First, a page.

Potential benefits of wetland filters for tile drainage systems

Crumpton, W.G., G.A. Stenback, B.A. Miller, and M.J. Helmers. 2006. Potential benefits of wetland filters for tile drainage systems: impact of nitrate loads to Mississippi River subbasins. U.S. Department of Agriculture, Project Report IOW06682. 34 pgs.


Nitrate concentration and stream discharge data from United States Geological Survey (USGS) National Stream Quality Accounting Network (NASQAN) monitoring stations in the upper Mississippi River (UMR) and Ohio River basins were used to calculate stream nitrate loading and annual flow-weighted average (FWA) nitrate concentrations. A model estimating FWA nitrate concentration was developed on the basis of nitrate data from selected NASQAN stations and their associated land use data. The model accounts for 90% of the variation among stations in long term FWA nitrate concentrations and was used to estimate FWA nitrate concentrations for a 100 ha grid across the UMR and Ohio River basins. Annual water yield for grid cells was estimated by interpolating over selected USGS monitoring station water yields across the UMR and Ohio River basins. For 1990 to 1999, mass nitrate export from each grid area was estimated as the product of the FWA nitrate concentration, water yield and grid area.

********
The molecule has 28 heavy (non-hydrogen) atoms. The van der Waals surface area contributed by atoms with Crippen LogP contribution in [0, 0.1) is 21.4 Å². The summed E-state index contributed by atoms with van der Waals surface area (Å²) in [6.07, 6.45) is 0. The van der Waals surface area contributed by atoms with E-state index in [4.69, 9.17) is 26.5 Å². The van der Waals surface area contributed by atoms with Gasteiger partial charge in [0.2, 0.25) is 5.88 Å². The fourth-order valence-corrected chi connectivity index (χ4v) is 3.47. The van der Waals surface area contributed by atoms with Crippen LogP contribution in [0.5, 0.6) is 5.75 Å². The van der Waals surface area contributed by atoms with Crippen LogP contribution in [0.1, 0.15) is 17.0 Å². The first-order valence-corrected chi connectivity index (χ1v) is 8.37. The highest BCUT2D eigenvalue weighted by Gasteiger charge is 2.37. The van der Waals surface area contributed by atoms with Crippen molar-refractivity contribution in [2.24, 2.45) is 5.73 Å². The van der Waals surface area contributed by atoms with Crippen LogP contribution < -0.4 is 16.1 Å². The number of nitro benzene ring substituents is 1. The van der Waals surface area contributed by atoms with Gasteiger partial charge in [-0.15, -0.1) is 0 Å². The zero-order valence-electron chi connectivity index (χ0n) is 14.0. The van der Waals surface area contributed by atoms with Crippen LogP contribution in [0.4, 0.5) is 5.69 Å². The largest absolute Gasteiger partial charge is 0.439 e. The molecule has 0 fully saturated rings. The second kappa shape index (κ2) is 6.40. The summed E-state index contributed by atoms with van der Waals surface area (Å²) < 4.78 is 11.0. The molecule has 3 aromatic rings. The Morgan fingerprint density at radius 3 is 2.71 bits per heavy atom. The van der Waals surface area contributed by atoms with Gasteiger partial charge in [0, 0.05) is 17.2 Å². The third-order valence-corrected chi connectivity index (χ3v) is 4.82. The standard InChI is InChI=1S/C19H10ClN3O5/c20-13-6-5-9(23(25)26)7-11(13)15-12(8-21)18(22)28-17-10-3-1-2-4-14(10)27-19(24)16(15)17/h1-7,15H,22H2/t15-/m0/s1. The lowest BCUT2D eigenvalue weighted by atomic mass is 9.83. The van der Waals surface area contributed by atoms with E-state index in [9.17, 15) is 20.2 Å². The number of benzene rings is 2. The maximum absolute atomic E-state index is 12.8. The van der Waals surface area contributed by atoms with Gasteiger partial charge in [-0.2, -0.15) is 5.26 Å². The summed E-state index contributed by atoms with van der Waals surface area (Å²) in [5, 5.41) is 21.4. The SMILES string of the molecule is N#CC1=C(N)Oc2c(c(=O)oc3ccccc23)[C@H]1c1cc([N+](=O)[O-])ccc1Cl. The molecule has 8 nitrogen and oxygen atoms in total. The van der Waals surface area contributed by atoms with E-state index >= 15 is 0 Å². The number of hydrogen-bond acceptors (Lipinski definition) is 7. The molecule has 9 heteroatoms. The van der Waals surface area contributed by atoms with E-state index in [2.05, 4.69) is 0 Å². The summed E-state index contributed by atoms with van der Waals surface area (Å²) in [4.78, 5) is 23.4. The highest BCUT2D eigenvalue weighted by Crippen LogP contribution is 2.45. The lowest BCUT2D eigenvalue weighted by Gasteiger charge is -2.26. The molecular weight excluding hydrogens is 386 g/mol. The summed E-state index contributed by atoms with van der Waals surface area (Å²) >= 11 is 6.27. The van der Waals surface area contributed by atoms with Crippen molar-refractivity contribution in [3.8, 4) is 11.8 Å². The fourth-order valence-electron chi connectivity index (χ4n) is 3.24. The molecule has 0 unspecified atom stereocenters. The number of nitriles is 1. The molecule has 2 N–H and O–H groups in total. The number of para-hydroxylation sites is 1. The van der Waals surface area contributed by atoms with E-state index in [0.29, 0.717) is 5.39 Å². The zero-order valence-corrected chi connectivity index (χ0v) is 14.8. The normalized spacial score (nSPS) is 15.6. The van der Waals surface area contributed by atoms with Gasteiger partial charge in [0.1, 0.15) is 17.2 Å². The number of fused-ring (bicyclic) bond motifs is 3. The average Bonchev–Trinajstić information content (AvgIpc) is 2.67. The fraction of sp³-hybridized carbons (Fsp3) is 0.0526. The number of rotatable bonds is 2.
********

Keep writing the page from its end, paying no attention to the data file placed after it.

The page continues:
To estimate potential nitrate removal by wetlands across the same grid area, mass balance simulations were used to estimate percent nitrate reduction for hypothetical wetland sites distributed across the UMR and Ohio River basins. Nitrate reduction was estimated using a temperature dependent, first-order model using a daily time step over a ten year period. Model inputs included local temperature from the National Climatic Data Center and water yield estimated from USGS stream flow data. The simulation results were used to develop a non-linear model for percent nitrate removal as a function of hydraulic loading rate (HLR) and temperature. Mass nitrate removal for potential wetland restorations distributed across the UMR and Ohio River basin was estimated based on the expected mass load and the predicted percent removal. Similar functions explained most of the variability in percent and mass removal reported for field scale experimental wetlands in the UMR and Ohio River basins. Modeling results suggest that a 30% reduction in nitrate load from the UMR and Ohio River basins could be achieved using 210,000-450,000 ha of wetlands targeted on the highest nitrate contributing areas.

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